Let's face it, we live in a dumb country. We don't use the IQ we have. I'm surprised we got this far. And remember, the problem is Congress and the Democrats, *not* the President. I still like him a lot.

  18. Wow. I see stuff like KLG's post above – and wonder where on Earth he's getting his information. A bill with community ratings (rather than allowing insurance companies to charge at risk people more money) and no bans for pre-existing conditions; one that allows young adults to stay on their parent's insurance until 26; one that outlaws recission (hunting for bogus reasons to cancel insurance when someone gets sick); etc. These are real achievements, not nothing. And the sweeping dismissal of everything that Obama has done? Myopic is the kindest word that I can think of.

  19. Actually, Marc, can't the insurance companies charge older people more money for their coverage? You know, like me…one of those at higher risk for any number of things. And the fact that a child may have to remain essentially a dependent until the age of 26 is simply absurd; my daughter will be 26 this summer, so what good would that do her, since she will be 30 before HCR (sic) kicks in? If you want to run down the list of all the things Obama has done, I'm all years. Seriously. But start with the things he promised during the campaign I and millions of others supported with time and money because we believed him. For example: Public option, Gitmo, restoring the rule of law (instead of "looking forward"), winding down the wars…BTW, I know the RBC isn't particularly used to DFHs showing up, so I do apologize for being shrill.

  20. KLG, I'm at a loss to understand what you would have had Obama do to get the public option into a bill that could pass. The clearest answer I've heard from those taking your position is that he should have been "tougher" or worked "harder". But by what metric are you judging him? I mean, he obviously hasn't done nothing. He and his cabinet have been working with congress on this for a year now. For instance, how much harder could Obama have worked on Ben Nelson?

    It all just sounds premised a totally unrealistic understanding of the limits of the executive branch.

  21. Eli: Yeah, probably. Incremental is obviously the way to go, unless you actually want to get somewhere. In my field "incremental" is the kiss of death from a reviewer, but that's neither here nor there. Still, I am unaware of when Obama actually worked, other than through such leading lights as Max Baucus, for what he said during the campaign that he wanted on HCR (sic). Until fairly recently that is or unless he just lied. Private deals and/or negotiations don't count, because there is no reason to believe that the Administration will tell the truth (what was in that agreement with Big Pharma anyway?). But I'm still waiting for a reality-based explanation of why it was reasonable for the President to hold out for a bipartisan solution that he was never, ever going to get. This is a battle he may well have lost this time, but had he defined his opposition as would have been ridiculously easy to do, he would have been able to come back stronger, with re-invigorated support from the majority of us who elected him in the first place. There are worse things than losing, but when you have the upper hand you absolutely must press it as far as you can rather than negotiate in public with yourself in the face of an implacable foe. And the latter-day GOP in its various manifestations is nothing if not implacable. One other thing. I am not in the private health insurance market, but I fail to see how the federal government can legitimately prescribe, under penalty of law, that certain citizens must buy a product from a private vendor. Automobile insurance is not a good example; people don't have to drive.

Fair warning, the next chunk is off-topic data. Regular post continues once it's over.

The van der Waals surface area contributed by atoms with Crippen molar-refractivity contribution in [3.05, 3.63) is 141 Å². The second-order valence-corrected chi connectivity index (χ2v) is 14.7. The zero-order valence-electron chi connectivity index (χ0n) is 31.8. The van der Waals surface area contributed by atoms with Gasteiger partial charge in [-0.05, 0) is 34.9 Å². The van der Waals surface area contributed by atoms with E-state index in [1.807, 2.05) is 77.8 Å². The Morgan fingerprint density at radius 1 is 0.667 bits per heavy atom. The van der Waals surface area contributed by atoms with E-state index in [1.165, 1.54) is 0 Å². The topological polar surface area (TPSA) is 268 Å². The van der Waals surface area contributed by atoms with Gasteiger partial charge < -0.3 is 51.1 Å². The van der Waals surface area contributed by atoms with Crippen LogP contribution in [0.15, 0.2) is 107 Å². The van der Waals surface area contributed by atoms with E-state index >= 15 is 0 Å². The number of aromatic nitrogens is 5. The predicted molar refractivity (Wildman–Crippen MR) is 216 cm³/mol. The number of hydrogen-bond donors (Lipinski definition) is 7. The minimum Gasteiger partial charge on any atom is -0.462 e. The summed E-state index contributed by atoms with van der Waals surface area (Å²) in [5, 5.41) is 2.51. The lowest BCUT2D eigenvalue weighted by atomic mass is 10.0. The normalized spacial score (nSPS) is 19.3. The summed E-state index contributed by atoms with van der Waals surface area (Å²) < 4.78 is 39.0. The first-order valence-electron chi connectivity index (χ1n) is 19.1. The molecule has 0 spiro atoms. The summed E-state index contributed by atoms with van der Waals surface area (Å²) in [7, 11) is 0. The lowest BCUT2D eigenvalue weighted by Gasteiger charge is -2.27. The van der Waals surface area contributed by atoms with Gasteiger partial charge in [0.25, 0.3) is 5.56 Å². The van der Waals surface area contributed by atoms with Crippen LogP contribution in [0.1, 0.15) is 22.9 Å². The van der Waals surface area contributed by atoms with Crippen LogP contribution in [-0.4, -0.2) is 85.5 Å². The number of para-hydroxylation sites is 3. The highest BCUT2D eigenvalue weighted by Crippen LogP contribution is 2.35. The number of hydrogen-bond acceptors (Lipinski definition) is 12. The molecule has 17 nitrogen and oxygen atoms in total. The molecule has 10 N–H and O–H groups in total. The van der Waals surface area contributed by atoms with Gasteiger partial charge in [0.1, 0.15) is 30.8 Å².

And, btw, I never said that Obama has done nothing. As you put it he "obviously hasn't done nothing." But your double negative doesn't inspire much confidence that he has actually done something to be remembered for, except for the Lily Ledbetter Act. A reality-based explanation of why HCR (sic) won't kick in completely until 2014 would also be nice to hear ("it's complicated and it's hard" is not an acceptable explanation absent a few details). The crisis is now, not in 2014. If I am wrong on community rating and older people will not be charged more, as much as 4X more, than young people, the RBC answer to that question would be appreciated, too. Doesn't sound much like pooling the risk to me. Ditto for the "26-year-old still on the parents' health insurance." This is a good idea how? What if the parents don't have insurance? What if they die? Oh yeah, the tender mercies of Anthem Blue Cross for the next 4 years, I forgot. Finally, as for my "totally unrealistic understanding of the limits of the executive branch" run it by me again how this mattered during the previous Administration. Until now I have followed my late but longstanding mentor, Michael Harrington, and practiced my politics on the left wing of the possible. No more though. The left wing of the possible has become nothing but corporatist co-dependence across the spectrum of civil society. There is no future in that. Pity.

  22. Oops. Forgot this: "how much harder could Obama have worked on Ben Nelson?" I don't know, but Obama is the political genius. Not me. Obviously. Cheers!

Comments are closed.